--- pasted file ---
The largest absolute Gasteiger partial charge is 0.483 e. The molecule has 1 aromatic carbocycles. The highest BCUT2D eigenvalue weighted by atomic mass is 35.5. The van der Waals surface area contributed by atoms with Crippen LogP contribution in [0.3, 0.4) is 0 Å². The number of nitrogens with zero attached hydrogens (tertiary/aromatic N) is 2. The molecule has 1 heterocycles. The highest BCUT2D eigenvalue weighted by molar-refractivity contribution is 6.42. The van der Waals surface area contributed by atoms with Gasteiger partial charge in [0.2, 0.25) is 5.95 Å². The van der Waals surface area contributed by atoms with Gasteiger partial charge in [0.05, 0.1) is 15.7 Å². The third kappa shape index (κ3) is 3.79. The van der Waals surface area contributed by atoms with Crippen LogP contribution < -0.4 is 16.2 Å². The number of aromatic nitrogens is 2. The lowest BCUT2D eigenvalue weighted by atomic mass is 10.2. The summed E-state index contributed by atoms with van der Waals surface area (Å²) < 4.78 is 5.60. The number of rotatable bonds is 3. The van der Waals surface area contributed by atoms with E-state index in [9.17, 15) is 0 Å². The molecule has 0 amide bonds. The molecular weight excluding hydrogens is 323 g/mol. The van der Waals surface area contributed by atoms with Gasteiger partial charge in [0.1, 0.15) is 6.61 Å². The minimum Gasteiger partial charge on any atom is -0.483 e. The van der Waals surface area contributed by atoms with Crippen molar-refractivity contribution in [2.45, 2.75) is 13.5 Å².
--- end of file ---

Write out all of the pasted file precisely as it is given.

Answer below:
The largest absolute Gasteiger partial charge is 0.483 e. The molecule has 1 aromatic carbocycles. The highest BCUT2D eigenvalue weighted by atomic mass is 35.5. The van der Waals surface area contributed by atoms with Crippen LogP contribution in [0.3, 0.4) is 0 Å². The number of nitrogens with zero attached hydrogens (tertiary/aromatic N) is 2. The molecule has 1 heterocycles. The highest BCUT2D eigenvalue weighted by molar-refractivity contribution is 6.42. The van der Waals surface area contributed by atoms with Gasteiger partial charge in [0.2, 0.25) is 5.95 Å². The van der Waals surface area contributed by atoms with Gasteiger partial charge in [0.05, 0.1) is 15.7 Å². The third kappa shape index (κ3) is 3.79. The van der Waals surface area contributed by atoms with Crippen LogP contribution < -0.4 is 16.2 Å². The number of aromatic nitrogens is 2. The lowest BCUT2D eigenvalue weighted by atomic mass is 10.2. The summed E-state index contributed by atoms with van der Waals surface area (Å²) < 4.78 is 5.60. The number of rotatable bonds is 3. The van der Waals surface area contributed by atoms with E-state index in [9.17, 15) is 0 Å². The molecule has 0 amide bonds. The molecular weight excluding hydrogens is 323 g/mol. The van der Waals surface area contributed by atoms with Gasteiger partial charge in [0.1, 0.15) is 6.61 Å². The minimum Gasteiger partial charge on any atom is -0.483 e. The van der Waals surface area contributed by atoms with Crippen molar-refractivity contribution in [2.45, 2.75) is 13.5 Å².